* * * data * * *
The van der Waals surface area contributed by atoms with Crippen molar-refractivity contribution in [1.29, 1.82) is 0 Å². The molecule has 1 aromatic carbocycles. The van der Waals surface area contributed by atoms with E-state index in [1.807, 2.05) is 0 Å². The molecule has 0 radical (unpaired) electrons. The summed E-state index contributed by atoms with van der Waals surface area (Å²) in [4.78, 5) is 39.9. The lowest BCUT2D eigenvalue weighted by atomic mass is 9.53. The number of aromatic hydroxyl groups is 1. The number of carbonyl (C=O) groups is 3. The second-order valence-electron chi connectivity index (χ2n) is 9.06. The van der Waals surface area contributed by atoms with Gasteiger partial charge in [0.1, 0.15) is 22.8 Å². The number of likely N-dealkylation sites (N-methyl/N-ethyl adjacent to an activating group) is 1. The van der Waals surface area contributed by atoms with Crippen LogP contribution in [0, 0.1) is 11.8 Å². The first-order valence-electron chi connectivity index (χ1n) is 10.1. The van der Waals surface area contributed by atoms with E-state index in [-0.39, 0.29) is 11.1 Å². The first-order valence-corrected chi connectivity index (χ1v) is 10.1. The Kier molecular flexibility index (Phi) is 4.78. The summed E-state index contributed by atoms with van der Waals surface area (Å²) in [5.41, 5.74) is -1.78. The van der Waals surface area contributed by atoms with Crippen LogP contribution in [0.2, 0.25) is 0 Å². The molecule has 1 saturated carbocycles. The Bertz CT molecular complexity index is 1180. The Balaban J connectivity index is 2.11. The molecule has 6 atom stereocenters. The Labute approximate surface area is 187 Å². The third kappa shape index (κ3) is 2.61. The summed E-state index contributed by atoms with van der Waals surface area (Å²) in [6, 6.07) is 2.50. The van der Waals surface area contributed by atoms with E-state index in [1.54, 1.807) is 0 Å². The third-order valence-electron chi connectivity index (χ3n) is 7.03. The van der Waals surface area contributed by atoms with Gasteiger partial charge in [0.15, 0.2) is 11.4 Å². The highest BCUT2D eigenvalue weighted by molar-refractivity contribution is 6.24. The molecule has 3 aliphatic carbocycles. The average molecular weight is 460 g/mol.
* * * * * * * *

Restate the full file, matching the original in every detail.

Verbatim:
The van der Waals surface area contributed by atoms with Crippen molar-refractivity contribution in [1.29, 1.82) is 0 Å². The molecule has 1 aromatic carbocycles. The van der Waals surface area contributed by atoms with E-state index in [1.807, 2.05) is 0 Å². The molecule has 0 radical (unpaired) electrons. The summed E-state index contributed by atoms with van der Waals surface area (Å²) in [4.78, 5) is 39.9. The lowest BCUT2D eigenvalue weighted by atomic mass is 9.53. The number of aromatic hydroxyl groups is 1. The number of carbonyl (C=O) groups is 3. The second-order valence-electron chi connectivity index (χ2n) is 9.06. The van der Waals surface area contributed by atoms with Gasteiger partial charge in [0.1, 0.15) is 22.8 Å². The number of likely N-dealkylation sites (N-methyl/N-ethyl adjacent to an activating group) is 1. The van der Waals surface area contributed by atoms with Crippen LogP contribution in [0, 0.1) is 11.8 Å². The first-order valence-electron chi connectivity index (χ1n) is 10.1. The van der Waals surface area contributed by atoms with E-state index in [-0.39, 0.29) is 11.1 Å². The first-order valence-corrected chi connectivity index (χ1v) is 10.1. The Kier molecular flexibility index (Phi) is 4.78. The summed E-state index contributed by atoms with van der Waals surface area (Å²) in [5.41, 5.74) is -1.78. The van der Waals surface area contributed by atoms with Crippen LogP contribution in [0.2, 0.25) is 0 Å². The molecule has 1 saturated carbocycles. The Bertz CT molecular complexity index is 1180. The Balaban J connectivity index is 2.11. The molecule has 6 atom stereocenters. The Labute approximate surface area is 187 Å². The third kappa shape index (κ3) is 2.61. The summed E-state index contributed by atoms with van der Waals surface area (Å²) in [6, 6.07) is 2.50. The van der Waals surface area contributed by atoms with E-state index in [1.54, 1.807) is 0 Å². The third-order valence-electron chi connectivity index (χ3n) is 7.03. The van der Waals surface area contributed by atoms with Gasteiger partial charge in [0.15, 0.2) is 11.4 Å². The highest BCUT2D eigenvalue weighted by molar-refractivity contribution is 6.24. The molecule has 3 aliphatic carbocycles. The average molecular weight is 460 g/mol.